Just as cold weather starts to settle in the northern parts of the U.S. and much of the (vaccinated) world is welcomed back, one of Miami’s more charming neighborhood hotels—Life House Little Havana—has reopened.
The 33-room property located just a few minutes from the neighborhood’s iconic Calle Ocho is housed in a historic 1920s guava-colored stucco building that fuses Art Deco and Mission Revival styles.
Stepping inside one finds a space that is just what millennials visiting a boutique hotel in Miami would hope to find—leafy plants, sleek mahogany furniture, and ceramics. The hotel intended the space to remind one of the entrance to a Caribbean mansion. Check-in, as with all the Life House properties (Miami Beach, Nantucket, and Denver so far), is done on your own via a tablet.
The rooms (with your choice of a queen bed, two bunk beds, or four bunk beds) start at $189 a night and are designed simply but well, with dark furnishings, subway tile bathrooms, Le Labo products, and even little touches like Galletas María in the mini-bar.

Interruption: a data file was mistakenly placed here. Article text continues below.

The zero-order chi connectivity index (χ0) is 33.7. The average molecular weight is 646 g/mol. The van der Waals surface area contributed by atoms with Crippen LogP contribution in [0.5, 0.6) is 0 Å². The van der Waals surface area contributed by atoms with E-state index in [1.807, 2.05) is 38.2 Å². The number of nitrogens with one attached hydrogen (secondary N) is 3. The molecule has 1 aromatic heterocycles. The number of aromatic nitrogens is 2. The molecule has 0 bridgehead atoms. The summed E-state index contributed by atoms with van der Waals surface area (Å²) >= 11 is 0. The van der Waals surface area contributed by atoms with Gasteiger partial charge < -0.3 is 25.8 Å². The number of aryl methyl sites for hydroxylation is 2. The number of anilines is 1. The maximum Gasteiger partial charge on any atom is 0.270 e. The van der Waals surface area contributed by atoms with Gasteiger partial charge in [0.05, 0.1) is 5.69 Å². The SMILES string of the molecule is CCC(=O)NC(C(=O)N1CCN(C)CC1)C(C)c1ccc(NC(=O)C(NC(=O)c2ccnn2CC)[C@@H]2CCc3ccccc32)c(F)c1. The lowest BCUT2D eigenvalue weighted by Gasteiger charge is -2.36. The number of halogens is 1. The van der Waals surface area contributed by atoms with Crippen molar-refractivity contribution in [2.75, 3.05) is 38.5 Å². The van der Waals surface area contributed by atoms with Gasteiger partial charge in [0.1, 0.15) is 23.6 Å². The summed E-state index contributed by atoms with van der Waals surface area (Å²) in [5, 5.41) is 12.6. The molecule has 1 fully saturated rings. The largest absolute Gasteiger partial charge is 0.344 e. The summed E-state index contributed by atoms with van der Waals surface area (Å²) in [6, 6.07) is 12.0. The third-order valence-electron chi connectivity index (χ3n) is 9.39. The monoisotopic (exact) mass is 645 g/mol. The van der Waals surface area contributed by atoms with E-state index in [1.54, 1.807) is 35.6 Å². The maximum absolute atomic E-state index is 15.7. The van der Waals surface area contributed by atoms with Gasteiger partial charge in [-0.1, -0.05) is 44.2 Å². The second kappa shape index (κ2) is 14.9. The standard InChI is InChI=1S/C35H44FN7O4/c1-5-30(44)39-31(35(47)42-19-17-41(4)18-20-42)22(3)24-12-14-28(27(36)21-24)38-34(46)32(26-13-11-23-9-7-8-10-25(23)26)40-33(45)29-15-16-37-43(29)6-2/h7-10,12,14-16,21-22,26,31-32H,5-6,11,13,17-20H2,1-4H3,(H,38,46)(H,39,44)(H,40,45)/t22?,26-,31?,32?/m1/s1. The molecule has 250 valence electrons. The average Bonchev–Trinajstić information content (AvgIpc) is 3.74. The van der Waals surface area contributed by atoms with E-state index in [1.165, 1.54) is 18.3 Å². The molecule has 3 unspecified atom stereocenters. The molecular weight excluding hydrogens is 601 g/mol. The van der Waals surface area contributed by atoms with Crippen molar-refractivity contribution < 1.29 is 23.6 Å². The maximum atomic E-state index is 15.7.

Little Havana lies just west of downtown Miami and the Brickell area, i.e., inland, so this neighborhood might not be the most obvious choice for anyone determined to visit Miami for its beaches. But this Life House’s appeal probably is in part because it isn’t on the beach or in the busy downtown. There aren’t hordes of tourists nearby. Instead, you’re immersed in one of the city’s neighborhoods where the people walking around likely live there full time. Plus there are longtime entertainment staples like Ball & Chain and eateries like Sanguich de Miami, Café La Trova, and Azucar Ice Cream (with its eye-catching exterior).
Plus, the beach, downtown, and tourist sights like Vizcaya or the Rubell are a quick ride away.
But perhaps the highlight of the hotel is its rooftop restaurant and bar called Terras, which serves Latin street food and cocktails. It has a view of the Miami skyline like few other hotels. Laid out before you with the water just beyond is the ever-metastasizing collection of skyscrapers, some better than others (looking at you 500 Brickell), which is something special to see whether by first sunlight or twinkling in the distance late at night.